Could Python supplant Java?

brueckd at tbye.com brueckd at tbye.com
Wed Aug 21 20:50:25 CEST 2002


On 21 Aug 2002, FISH wrote:

> > > Strong and weak typing have their place.  Dynamic types are less
> > > hassle to work with, but of course they push an added burden of
> > > testing onto the developer
> > 
> > You are deceiving yourself if you think (at least a good portion of) the
> > burden of testing is not already on the developer. 
> 
> I never said it wasn't.  Sounds like we need all the help we
> can get - don't you agree?

I'm in favor of any assistance that results in a _net_ benefit. If the 
downside outweights the upside, then no, I don't agree.

> > The difference between
> > static and dynamic typed languages is that with the dynamicly-typed
> > language you don't have the false sense of security. You should be
> > suspicious of all warm fuzzies derived from code that successfully
> > compiles. :-)
> 
> There's a man who sounds like he *really* has confidence in the code he
> writes :-)

??? No, I'm saying that the 'compiles without errors' milestone means 
little to me.

> > The perception that dynamically-typed languages don't work for large 
> > applications is common, but it is a common *mis*conception (for example, 
> > Google for one of the recent threads about successful large Python 
> > applications - despite Python's limited popularity there are actually 
> > quite a few large and successful Python projects - certainly too many to 
> > be a fluke!).
> 
> And statically typed languages are not successful?  ;-)

Again, I'm not sure of the point you're trying to make. The discussion was 
around the idea that dynamically-typed languages won't work for large 
projects. The success or failure of statically typed languages is 
irrelelvent.

> > Whatever comes after Python will further extend the limit of what a
> > program can be before becoming too complex. Moving from assembly language
> > to C opened the door to larger and more complex applications for the same
> > reasons, and moving from C++ or Java to Python yields similar results.
> 
> Why are you so against the idea of telling the compiler in advance
> what type of data you are going to hold in a variable?  I mean 
> really, what great freedoms do you loose which cannot be regained
> by other (more strucutred) means?

Well for one, I'm not against the idea altogether, but I strongly disagree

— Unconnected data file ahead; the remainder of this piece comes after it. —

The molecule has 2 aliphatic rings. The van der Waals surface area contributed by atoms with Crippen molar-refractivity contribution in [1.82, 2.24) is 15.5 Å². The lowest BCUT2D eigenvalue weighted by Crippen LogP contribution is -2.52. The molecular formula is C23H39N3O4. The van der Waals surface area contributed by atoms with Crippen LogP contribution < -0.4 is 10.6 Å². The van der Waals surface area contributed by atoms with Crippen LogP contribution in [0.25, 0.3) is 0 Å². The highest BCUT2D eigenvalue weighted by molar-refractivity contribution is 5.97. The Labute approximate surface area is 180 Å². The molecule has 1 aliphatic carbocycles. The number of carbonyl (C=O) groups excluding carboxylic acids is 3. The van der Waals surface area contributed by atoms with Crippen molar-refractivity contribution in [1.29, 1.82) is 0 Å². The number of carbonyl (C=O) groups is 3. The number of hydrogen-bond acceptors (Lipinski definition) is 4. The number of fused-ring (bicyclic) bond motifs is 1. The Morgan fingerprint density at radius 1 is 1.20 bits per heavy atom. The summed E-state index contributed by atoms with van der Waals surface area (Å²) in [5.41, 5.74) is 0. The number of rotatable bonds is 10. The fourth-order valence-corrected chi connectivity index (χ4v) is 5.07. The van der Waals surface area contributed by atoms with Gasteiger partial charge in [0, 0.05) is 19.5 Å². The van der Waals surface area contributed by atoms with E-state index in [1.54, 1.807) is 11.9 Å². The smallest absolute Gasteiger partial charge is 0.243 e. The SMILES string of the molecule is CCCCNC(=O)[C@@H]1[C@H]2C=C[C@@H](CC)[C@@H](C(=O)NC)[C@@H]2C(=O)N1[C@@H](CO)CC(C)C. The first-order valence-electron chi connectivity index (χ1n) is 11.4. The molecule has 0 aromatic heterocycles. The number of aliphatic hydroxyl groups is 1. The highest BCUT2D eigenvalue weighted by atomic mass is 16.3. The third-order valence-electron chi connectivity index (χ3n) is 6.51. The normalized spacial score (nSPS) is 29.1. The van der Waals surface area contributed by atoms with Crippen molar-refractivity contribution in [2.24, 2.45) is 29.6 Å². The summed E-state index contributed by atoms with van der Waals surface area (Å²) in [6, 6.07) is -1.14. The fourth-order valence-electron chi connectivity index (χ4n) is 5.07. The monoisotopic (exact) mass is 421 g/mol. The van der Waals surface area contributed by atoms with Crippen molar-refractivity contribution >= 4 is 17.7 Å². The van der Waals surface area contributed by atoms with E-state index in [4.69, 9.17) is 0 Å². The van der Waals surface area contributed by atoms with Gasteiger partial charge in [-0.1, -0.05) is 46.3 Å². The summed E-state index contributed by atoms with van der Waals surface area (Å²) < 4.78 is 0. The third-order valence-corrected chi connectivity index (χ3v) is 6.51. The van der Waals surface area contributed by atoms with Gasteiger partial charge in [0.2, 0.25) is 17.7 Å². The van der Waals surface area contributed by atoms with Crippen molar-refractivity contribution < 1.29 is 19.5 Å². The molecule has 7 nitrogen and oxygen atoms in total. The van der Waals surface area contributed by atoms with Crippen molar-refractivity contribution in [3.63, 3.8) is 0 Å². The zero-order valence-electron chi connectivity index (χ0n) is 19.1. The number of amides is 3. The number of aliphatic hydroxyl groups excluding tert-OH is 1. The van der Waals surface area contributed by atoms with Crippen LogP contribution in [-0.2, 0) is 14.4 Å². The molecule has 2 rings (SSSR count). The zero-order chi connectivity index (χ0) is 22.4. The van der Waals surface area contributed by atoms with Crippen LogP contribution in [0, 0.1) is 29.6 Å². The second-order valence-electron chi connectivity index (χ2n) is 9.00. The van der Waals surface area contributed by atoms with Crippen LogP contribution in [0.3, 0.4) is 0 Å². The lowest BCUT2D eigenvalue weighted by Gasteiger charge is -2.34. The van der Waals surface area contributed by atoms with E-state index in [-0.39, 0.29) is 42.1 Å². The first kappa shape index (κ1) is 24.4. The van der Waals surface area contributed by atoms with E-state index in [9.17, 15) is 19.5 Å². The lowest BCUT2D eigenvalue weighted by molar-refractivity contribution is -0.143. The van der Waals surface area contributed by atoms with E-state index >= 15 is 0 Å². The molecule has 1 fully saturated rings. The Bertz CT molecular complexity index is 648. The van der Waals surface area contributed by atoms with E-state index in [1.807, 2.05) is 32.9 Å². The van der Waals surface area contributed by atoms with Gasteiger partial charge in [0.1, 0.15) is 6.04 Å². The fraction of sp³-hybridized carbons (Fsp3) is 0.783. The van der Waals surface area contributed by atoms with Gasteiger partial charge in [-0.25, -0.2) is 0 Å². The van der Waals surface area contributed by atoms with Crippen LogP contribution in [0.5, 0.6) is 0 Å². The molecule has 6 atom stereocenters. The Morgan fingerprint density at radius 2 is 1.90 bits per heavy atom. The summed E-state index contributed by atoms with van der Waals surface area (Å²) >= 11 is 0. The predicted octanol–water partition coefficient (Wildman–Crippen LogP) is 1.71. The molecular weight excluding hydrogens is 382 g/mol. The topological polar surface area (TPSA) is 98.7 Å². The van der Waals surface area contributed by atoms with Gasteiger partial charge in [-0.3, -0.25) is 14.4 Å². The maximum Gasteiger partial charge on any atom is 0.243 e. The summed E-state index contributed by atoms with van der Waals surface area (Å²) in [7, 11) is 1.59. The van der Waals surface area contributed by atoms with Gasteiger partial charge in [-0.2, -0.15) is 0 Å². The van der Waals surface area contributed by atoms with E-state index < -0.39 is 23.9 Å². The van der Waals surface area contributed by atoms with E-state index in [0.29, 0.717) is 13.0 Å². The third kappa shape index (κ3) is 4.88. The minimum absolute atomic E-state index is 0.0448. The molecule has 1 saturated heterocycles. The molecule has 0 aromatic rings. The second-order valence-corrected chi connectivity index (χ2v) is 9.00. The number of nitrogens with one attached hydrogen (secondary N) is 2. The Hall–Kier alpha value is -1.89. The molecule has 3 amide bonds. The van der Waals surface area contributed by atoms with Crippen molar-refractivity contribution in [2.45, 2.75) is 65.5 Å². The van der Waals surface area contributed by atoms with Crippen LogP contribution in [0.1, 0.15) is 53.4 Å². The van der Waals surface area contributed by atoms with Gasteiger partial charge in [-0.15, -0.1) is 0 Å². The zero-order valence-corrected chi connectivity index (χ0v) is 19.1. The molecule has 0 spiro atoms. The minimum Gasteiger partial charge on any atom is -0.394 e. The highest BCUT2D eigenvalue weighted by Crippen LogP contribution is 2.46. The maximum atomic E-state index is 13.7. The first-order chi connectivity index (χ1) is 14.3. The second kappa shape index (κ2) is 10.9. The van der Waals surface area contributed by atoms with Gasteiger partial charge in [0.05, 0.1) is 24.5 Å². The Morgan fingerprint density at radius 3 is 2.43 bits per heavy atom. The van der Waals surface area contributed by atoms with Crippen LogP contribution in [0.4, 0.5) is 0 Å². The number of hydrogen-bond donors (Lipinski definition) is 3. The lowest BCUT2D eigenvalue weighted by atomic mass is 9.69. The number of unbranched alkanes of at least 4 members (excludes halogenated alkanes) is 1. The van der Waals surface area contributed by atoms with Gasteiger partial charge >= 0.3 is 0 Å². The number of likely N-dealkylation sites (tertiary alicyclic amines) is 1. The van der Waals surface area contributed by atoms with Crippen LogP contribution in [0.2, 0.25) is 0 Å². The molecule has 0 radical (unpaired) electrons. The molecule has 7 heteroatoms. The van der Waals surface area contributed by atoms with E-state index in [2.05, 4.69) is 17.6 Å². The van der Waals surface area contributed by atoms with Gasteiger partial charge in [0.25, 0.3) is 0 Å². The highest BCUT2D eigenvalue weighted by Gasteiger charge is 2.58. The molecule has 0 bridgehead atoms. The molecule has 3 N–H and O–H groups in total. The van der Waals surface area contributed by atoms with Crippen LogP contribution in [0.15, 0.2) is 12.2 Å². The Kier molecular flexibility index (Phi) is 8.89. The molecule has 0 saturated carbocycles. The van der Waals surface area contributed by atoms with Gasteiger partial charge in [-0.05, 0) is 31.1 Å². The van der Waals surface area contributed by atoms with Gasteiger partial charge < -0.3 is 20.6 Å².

that _not_ telling the compiler in advance is bad or unsuitable for large 
applications.

I don't know about you, but any time I can reliably shift work off my
plate and onto that of the tools, I'm all for it. Why should I have to
waste time thinking about types and telling the compiler about types if
that information adds little or no value? Life is too short for me to
spend my days deciding whether a 16-bit integer is 32-bit integer would be
best. Unless it's going to make a real difference (and for the
overwhelming majority of my work it does not), then that's not work I'm
interested in doing.

The other problem I see is that of forcing the developer to give more type 
information than he really has at that point in time. I've seen my share 
of convoluted class and interface hierarchies that are, at least in part, 
the result of some programmer trying to amend his thinking or reuse some 
code, but in order to do so must first come up with an all-encompasing 
classification for his objects so he can be allowed to proceed. Bleh.

> I know for some small applications it is overkill - but surely any 
> serious programmer would want all the help she can get - even if it 
> does only catch 1% of bugs.

The problem with this line of thinking is that it considers the benefits 
in isolation of the drawbacks. If you feel better about using 
statically-type languages, go for it. But I have found real, tangible 
benefit to using dynamically-typed languages, and there's ample evidence 
that others have too, including work on some very large projects.

-Dave





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